Dozens wait outside Westfield Franklin Park in Toledo to get inside the food court and ultimately to the Chick-fil-A counter to order food in support of the Appreciation Day suggested by former Arkansas Gov. Mike Huckabee.
Chicken with a side of conservative values was the special at Chick-fil-A on Wednesday, as customers braved two-hour lines at the fast-food chain's Westfield Franklin Park outlet to demonstrate support for traditional marriage on Chick-fil-A Appreciation Day.
The massive turnout of more than 500 people came as the establishment's increasing ties to politics have turned into a topic of national debate.
After the restaurant's president, Dan Cathy, last month voiced his opposition to same-sex marriage, gay-rights activists called for a boycott of the chain. The mayors of Boston, Chicago, and San Francisco wrote public letters denouncing Chick-fil-A's stance on marriage rights. In response, talk-radio host and former Arkansas Gov. Mike Huckabee deemed Wednesday "Chick-fil-A Appreciation Day," urging defenders of traditional marriage and free speech across the nation to rally around the chain. The campaign's Facebook page, its main organizing platform, had more than 650,000 supporters as of late Wednesday.
To show her support, Shelley Goode drove 90 minutes from Michigan and then stood in line for more than two hours at the Franklin Park restaurant. The Michigan resident, whose parents have been married for 50 years and who will celebrate her own 25th anniversary in February, said defending heterosexual marriage was worth the wait. It was a sentiment repeated by many in line.
"I really wanted to support freedom of speech, especially when someone is willing to take a stand for conservative and Christian values," said Ms. Goode, as a Chick-fil-A employee finally handed her food across the counter. "If you turn on the TV, traditional marriage is debased, ridiculed, mocked. To see this turnout is amazing."
Forest and Arline Sabin of Millbury take their tray of food after waiting more than an hour to order.
Customers began arriving about 11:30 a.m. on Wednesday, and an estimated 300 people had joined the line by 1 p.m., said Julie Heigel, a spokesman for Franklin Park. By 2 p.m., the crowd snaked through the food court, out the doors, and around the corner of the mall.
Mike Herrick, owner of the Westfield Chick-fil-A franchise, said the restaurant had served 552 customers by 3:30 p.m., more than double its typical volume.
Chick-fil-A, which began in 1946 as a diner feeding factory workers, boasts more than 1,600 restaurants in 39 states, with sales last year at $4.1 billion.
Chick-fil-A franchises in Dayton, Cincinnati, Columbus, and across the nation reported similar turnouts.
"Oh my gosh, it's like Black Friday here," said Ladonna Shrout, the manager of a Chick-fil-A in the Dayton Mall. "The line goes four or five stores down, and it's been like that all day. It's amazing."
But Mr. Herrick, who said he was not expecting the turnout his outlet received, distanced his restaurant from the ideology espoused by Mr. Cathy and the eager customers awaiting the chain's chicken sandwiches and waffle fries.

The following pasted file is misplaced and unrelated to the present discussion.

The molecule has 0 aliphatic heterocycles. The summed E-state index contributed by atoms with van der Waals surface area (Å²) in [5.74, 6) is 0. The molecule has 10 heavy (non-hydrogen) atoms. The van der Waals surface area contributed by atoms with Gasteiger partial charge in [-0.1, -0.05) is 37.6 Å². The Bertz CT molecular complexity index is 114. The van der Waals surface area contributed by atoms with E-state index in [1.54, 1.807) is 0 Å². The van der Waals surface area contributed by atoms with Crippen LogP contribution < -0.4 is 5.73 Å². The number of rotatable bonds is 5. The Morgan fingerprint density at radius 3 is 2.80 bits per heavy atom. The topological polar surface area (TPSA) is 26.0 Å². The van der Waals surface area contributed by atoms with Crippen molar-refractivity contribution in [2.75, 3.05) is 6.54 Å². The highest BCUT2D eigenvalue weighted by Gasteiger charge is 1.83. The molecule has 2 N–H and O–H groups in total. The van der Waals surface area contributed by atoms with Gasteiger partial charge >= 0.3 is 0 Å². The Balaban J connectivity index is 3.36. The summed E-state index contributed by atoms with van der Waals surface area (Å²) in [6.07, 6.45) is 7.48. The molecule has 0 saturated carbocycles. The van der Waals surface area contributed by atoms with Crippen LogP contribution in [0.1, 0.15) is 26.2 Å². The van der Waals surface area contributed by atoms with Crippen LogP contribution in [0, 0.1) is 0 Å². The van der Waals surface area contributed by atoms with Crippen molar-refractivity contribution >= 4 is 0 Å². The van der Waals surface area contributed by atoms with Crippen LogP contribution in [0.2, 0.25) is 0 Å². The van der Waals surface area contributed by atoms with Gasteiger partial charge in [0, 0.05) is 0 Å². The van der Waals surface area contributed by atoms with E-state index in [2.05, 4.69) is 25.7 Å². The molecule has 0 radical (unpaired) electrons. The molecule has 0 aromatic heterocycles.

"This was a totally grass-roots effort. It had nothing to do with Chick-fil-A," he stated. "It grew. We were the beneficiaries of it, but it was not Chick-fil-A-started and it was not Chick-fil-A-supported."
Customers place their orders at the counter of the Chick-fil-A in the food court at Westfield Franklin Park as the line extends out the door and onto the sidewalk. The franchise's owner said 552 customers had been served as of 3:30 p.m. Wednesday.
That distinction did not dampen enthusiasm among customers in line, who cheered each time a diner left the food court carrying the restaurant's conspicuous red-and-white bag.
"I support Chick-fil-A because of their support for traditional family values and for marriage between a man and a woman," said Bryan Young, who traveled 45 minutes from Wayne, Ohio, for the occasion. He gestured to the line behind him. "If this doesn't show politicians and wake people about what America is about, they're blind."
Yet not all Americans agreed with the Chick-fil-A customers. Though there were no protesters at the Franklin Park Chick-fil-A, gay-rights activists have planned a nationwide protest on Friday called "Kiss Mor Chiks," poking fun at the chain's "eat mor chikin" slogan and encouraging protesters to kiss members of the same gender outside Chick-fil-A locations. And Equality Ohio has initiated a Facebook fund-raiser called Equality Chicken, asking supporters to donate $6.50 -- the cost of a Chick-fil-A chicken dinner -- to support the organization's advocacy work. Kim Welter, Equality Ohio's interim director, said Wednesday that the online fund-raiser had gathered more than $1,000 in donations, making it its most successful Facebook campaign to date.
"We always respect everybody's right to express themselves," Ms. Welter said. "But some folks get upset with the consequences of freedom of speech, and we get this outpouring of support. It's not just LGBT [Lesbian, Gay, Bisexual, Transgender] folks who are upset about this."
The Blade's news services contributed to this report.
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